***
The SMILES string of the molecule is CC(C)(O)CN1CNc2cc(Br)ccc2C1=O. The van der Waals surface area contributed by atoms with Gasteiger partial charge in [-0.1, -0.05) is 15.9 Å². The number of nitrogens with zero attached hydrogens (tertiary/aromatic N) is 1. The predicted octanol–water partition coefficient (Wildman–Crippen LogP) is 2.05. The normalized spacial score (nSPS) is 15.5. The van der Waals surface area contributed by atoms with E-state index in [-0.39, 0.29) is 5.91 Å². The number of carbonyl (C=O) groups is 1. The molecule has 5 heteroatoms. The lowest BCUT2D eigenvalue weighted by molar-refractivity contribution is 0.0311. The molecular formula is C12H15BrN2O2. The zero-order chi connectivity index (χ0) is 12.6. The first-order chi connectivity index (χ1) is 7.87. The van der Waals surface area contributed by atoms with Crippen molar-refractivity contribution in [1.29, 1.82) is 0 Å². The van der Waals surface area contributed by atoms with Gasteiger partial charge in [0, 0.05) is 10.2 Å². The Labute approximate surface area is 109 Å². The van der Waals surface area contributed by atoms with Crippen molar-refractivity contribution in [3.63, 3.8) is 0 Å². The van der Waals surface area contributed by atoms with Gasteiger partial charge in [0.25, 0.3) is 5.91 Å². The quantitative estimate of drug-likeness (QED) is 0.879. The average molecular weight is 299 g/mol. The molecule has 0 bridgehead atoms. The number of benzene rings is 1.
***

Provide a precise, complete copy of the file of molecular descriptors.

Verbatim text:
The SMILES string of the molecule is CC(C)(O)CN1CNc2cc(Br)ccc2C1=O. The van der Waals surface area contributed by atoms with Gasteiger partial charge in [-0.1, -0.05) is 15.9 Å². The number of nitrogens with zero attached hydrogens (tertiary/aromatic N) is 1. The predicted octanol–water partition coefficient (Wildman–Crippen LogP) is 2.05. The normalized spacial score (nSPS) is 15.5. The van der Waals surface area contributed by atoms with E-state index in [-0.39, 0.29) is 5.91 Å². The number of carbonyl (C=O) groups is 1. The molecule has 5 heteroatoms. The lowest BCUT2D eigenvalue weighted by molar-refractivity contribution is 0.0311. The molecular formula is C12H15BrN2O2. The zero-order chi connectivity index (χ0) is 12.6. The first-order chi connectivity index (χ1) is 7.87. The van der Waals surface area contributed by atoms with Crippen molar-refractivity contribution in [1.29, 1.82) is 0 Å². The van der Waals surface area contributed by atoms with Gasteiger partial charge in [0, 0.05) is 10.2 Å². The Labute approximate surface area is 109 Å². The van der Waals surface area contributed by atoms with Crippen molar-refractivity contribution in [3.63, 3.8) is 0 Å². The van der Waals surface area contributed by atoms with Gasteiger partial charge in [0.25, 0.3) is 5.91 Å². The quantitative estimate of drug-likeness (QED) is 0.879. The average molecular weight is 299 g/mol. The molecule has 0 bridgehead atoms. The number of benzene rings is 1.